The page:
I did ask the other kindergarten teachers to work with me and what we did a few years (and it worked well) was to "exchange parents." For example, we have three rooms (so A, B, and C)........so the parent helpers from room A, worked with the kids in classroom B......and B parents worked in classroom C and so C went to room A. It worked out great and the kids did not have their own parents in the room.
We did have retired teacher / friends come on certain days. They were great in that we did not have to train them, we only had to have things ready for them when they walked in. They set up the days they could volunteer and they did whatever needed to be done. Sometimes they read with the kids, or taught skills to small groups. They tested our kids over flashcards and since they were teachers, I knew the testing was valid and not going to be repeated outside of class. This year we have our retired PE teacher come in. He wanted to help on the days he was not doing his fun job.......and so he comes in and teaches the kids small and large motor games. He also helps in the classroom and loves to join us on field trips!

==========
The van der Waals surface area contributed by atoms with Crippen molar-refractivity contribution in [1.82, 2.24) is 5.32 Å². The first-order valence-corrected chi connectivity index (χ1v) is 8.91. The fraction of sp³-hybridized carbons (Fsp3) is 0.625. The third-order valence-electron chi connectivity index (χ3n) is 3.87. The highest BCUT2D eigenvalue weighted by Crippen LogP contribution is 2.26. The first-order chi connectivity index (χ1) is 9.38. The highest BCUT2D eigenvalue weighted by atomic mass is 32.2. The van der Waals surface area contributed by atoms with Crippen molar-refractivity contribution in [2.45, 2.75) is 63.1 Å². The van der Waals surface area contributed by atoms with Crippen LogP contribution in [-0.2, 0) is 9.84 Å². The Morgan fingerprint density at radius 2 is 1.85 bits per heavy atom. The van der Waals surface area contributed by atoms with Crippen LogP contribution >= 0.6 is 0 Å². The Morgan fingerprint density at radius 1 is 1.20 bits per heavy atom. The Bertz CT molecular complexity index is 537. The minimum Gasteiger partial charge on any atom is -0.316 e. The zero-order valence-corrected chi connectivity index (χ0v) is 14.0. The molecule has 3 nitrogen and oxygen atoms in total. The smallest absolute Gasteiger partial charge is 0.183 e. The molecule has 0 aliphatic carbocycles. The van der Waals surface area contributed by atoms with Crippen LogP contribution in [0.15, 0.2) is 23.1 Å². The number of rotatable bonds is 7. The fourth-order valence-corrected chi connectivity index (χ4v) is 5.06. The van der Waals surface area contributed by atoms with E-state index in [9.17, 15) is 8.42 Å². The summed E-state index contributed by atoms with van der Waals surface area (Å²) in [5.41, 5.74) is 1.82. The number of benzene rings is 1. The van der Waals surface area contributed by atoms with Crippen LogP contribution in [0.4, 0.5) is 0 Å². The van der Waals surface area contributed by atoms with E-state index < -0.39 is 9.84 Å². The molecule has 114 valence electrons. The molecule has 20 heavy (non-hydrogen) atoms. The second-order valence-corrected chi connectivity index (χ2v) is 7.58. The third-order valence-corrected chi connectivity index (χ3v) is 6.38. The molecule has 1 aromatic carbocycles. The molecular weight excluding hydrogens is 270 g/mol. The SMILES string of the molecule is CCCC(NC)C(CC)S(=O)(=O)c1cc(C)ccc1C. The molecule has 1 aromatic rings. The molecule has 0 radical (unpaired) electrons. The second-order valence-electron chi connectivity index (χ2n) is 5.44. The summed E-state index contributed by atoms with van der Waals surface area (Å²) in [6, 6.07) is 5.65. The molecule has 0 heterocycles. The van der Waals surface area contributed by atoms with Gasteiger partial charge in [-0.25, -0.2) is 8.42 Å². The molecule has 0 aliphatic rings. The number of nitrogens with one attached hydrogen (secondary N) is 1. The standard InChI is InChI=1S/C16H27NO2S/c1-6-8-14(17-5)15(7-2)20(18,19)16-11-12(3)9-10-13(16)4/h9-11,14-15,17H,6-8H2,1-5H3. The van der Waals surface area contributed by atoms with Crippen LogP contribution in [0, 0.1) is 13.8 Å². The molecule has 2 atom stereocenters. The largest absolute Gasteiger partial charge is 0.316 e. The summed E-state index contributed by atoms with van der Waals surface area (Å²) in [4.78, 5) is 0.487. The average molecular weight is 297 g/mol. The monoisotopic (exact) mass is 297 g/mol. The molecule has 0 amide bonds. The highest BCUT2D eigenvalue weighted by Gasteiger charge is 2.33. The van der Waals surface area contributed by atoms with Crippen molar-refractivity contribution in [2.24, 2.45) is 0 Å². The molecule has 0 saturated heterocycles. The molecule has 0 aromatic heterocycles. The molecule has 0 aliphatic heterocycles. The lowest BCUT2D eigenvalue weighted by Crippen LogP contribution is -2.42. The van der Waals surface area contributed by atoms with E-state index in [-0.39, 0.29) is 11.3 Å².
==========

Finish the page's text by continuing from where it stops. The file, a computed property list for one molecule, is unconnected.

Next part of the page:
Okay..........the other two resources I use are these:
I have a cadet teacher who comes for about an hour each day. She is a senior and has that hour to give us. I think they are given a credit (or .5), but she seems to love coming. She checks their BEE Binders for me and runs the Morning Math Meeting. This gives me time to work with a student or small group........to test..........or to take care of setting up for the next lesson at their tables. She has been working so closely with me that I had her take over a couple of fun lessons. For the past couple of weeks, she has been running the discussion, the papers, and the activities for The Five Senses unit. I think she enjoys actually working with the kids. I am her asst at this time, but I guide her through anything she is struggling with. It has proven to be a great experience! You might check with your high school, if it is nearby. I have had cadet teachers for the past three years.